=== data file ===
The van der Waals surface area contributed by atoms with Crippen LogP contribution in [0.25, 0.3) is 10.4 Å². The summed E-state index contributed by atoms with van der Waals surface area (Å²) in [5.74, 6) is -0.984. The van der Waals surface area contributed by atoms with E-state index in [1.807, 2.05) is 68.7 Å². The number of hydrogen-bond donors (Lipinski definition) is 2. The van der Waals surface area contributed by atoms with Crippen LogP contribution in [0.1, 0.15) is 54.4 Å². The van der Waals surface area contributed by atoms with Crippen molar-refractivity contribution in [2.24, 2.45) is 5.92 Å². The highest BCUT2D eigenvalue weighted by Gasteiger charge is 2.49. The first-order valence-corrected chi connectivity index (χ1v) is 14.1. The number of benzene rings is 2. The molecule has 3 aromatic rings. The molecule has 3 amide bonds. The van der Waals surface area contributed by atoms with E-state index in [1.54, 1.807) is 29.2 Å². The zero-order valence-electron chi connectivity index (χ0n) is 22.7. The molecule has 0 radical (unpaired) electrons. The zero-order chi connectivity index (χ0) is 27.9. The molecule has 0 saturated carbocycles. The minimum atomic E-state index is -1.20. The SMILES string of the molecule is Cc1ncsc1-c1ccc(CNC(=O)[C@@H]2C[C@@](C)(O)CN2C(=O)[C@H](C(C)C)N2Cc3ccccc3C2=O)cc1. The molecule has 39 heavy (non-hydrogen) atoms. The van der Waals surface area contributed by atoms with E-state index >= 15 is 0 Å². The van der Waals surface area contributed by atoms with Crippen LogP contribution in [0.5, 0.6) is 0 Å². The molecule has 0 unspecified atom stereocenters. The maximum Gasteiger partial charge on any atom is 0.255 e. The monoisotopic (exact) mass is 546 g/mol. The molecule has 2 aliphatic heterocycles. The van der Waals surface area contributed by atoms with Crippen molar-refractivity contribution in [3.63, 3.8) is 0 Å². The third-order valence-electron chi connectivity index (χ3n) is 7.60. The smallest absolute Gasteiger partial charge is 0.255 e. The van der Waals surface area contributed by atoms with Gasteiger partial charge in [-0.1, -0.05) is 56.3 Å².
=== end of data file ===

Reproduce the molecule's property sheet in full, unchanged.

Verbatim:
The van der Waals surface area contributed by atoms with Crippen LogP contribution in [0.25, 0.3) is 10.4 Å². The summed E-state index contributed by atoms with van der Waals surface area (Å²) in [5.74, 6) is -0.984. The van der Waals surface area contributed by atoms with E-state index in [1.807, 2.05) is 68.7 Å². The number of hydrogen-bond donors (Lipinski definition) is 2. The van der Waals surface area contributed by atoms with Crippen LogP contribution in [0.1, 0.15) is 54.4 Å². The van der Waals surface area contributed by atoms with Crippen molar-refractivity contribution in [2.24, 2.45) is 5.92 Å². The highest BCUT2D eigenvalue weighted by Gasteiger charge is 2.49. The first-order valence-corrected chi connectivity index (χ1v) is 14.1. The number of benzene rings is 2. The molecule has 3 aromatic rings. The molecule has 3 amide bonds. The van der Waals surface area contributed by atoms with E-state index in [1.54, 1.807) is 29.2 Å². The zero-order valence-electron chi connectivity index (χ0n) is 22.7. The molecule has 0 radical (unpaired) electrons. The zero-order chi connectivity index (χ0) is 27.9. The molecule has 0 saturated carbocycles. The minimum atomic E-state index is -1.20. The SMILES string of the molecule is Cc1ncsc1-c1ccc(CNC(=O)[C@@H]2C[C@@](C)(O)CN2C(=O)[C@H](C(C)C)N2Cc3ccccc3C2=O)cc1. The molecule has 39 heavy (non-hydrogen) atoms. The van der Waals surface area contributed by atoms with E-state index >= 15 is 0 Å². The van der Waals surface area contributed by atoms with Crippen LogP contribution in [0.5, 0.6) is 0 Å². The molecule has 0 unspecified atom stereocenters. The maximum Gasteiger partial charge on any atom is 0.255 e. The monoisotopic (exact) mass is 546 g/mol. The molecule has 2 aliphatic heterocycles. The van der Waals surface area contributed by atoms with Crippen molar-refractivity contribution in [3.63, 3.8) is 0 Å². The third-order valence-electron chi connectivity index (χ3n) is 7.60. The smallest absolute Gasteiger partial charge is 0.255 e. The van der Waals surface area contributed by atoms with Gasteiger partial charge in [-0.1, -0.05) is 56.3 Å².